Eric R. Annis

Date of Award


Level of Access

Open-Access Dissertation

Degree Name

Doctor of Philosophy (PhD)




Robert S. Steneck

Second Committee Member

David W. Townsend

Third Committee Member

Neal R. Pettigrew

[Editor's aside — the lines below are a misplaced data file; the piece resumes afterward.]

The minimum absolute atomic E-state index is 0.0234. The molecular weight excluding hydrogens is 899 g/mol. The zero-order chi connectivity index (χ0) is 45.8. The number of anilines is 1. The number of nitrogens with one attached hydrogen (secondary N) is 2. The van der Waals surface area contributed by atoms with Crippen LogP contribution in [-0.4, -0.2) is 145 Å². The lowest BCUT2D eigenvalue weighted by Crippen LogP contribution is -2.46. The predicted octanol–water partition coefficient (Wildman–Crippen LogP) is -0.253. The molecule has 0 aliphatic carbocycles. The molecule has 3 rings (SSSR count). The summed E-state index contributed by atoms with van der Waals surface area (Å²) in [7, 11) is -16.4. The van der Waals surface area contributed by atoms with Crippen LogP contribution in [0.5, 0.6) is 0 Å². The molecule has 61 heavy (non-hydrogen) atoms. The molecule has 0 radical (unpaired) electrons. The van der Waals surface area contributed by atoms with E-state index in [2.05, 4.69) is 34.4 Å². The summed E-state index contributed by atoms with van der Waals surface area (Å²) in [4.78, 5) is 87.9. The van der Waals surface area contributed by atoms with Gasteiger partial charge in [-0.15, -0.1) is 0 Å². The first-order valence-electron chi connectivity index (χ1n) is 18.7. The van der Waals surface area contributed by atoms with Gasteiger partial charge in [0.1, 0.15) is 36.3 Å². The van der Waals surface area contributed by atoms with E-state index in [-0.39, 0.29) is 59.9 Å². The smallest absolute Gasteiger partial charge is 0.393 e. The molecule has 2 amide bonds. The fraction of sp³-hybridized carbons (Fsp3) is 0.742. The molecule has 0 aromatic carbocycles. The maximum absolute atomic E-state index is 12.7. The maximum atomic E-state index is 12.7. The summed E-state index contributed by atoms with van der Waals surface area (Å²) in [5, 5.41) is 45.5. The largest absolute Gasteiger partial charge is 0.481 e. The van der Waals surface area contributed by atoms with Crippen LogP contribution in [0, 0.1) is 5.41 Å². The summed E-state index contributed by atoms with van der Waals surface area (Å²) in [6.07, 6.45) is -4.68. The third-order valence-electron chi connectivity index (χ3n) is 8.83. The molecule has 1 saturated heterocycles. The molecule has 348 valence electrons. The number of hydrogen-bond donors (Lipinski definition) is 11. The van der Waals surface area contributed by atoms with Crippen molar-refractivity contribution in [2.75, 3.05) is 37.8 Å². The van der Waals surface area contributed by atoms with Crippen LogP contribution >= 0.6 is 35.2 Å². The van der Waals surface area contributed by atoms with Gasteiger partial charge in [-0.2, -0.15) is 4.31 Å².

The connectivity of marine populations and the degree to which they are considered open or closed has important implications for the ecology, management, and resilience of commercially harvested species. Larval exchange is a primary determinant of the level of connectivity between populations, and this thesis examines the intrinsic and extrinsic factors influencing larval transport and the distribution of larvae of the American lobster (Homarus americanus). The potential for larval transport is directly proportional to the planktonic larval duration. Our field data suggest development times in situ were up to three times faster than previous laboratory development times, indicating that potential for transport is less than previously reported. Observation of postlarvae in sitzi revealed changes in vertical distribution corresponding to ontogenetic shifts in behavior and extrinsic environmental factors. Most notably, the 12°C isotherm appeared to be a temperature threshold with postlarvae remaining in warmer waters above. This suggests that settlement may be limited by bottom temperature with negligible settlement occurring below the depth of the 12" isotherm. Postlarvae spent 94% of the time above 4 m depth, reinforcing the importance of surface currents to transport of the final planktonic stage. However, only 55-80% of the time was spent in the top 0.5 m, indicating that abundance estimated from surface samples has been chronically underestimated. The quality of larvae may contribute to successful larval transport and laboratory experiments indicated that larvae from embryos of greater mass were more resistant to periods of starvation. Thus, portions of the population producing heavier eggs may contribute disproportionately to successfLl larval production. Patterns of larval distribution over 300 km of coast in the northern Gulf of Maine revealed high abundance of postlarvae at the downstream end of the study area suggesting a potential larval sink and two potential upstream sources of newly hatched stage I larvae. Our results are consistent with two potential source-sink models; one which is largely self-recruiting, and a second in which larvae are delivered from a distant source. The relative contribution of these larval sources to recruitment is unknown and will define the degree to which the population is open or closed.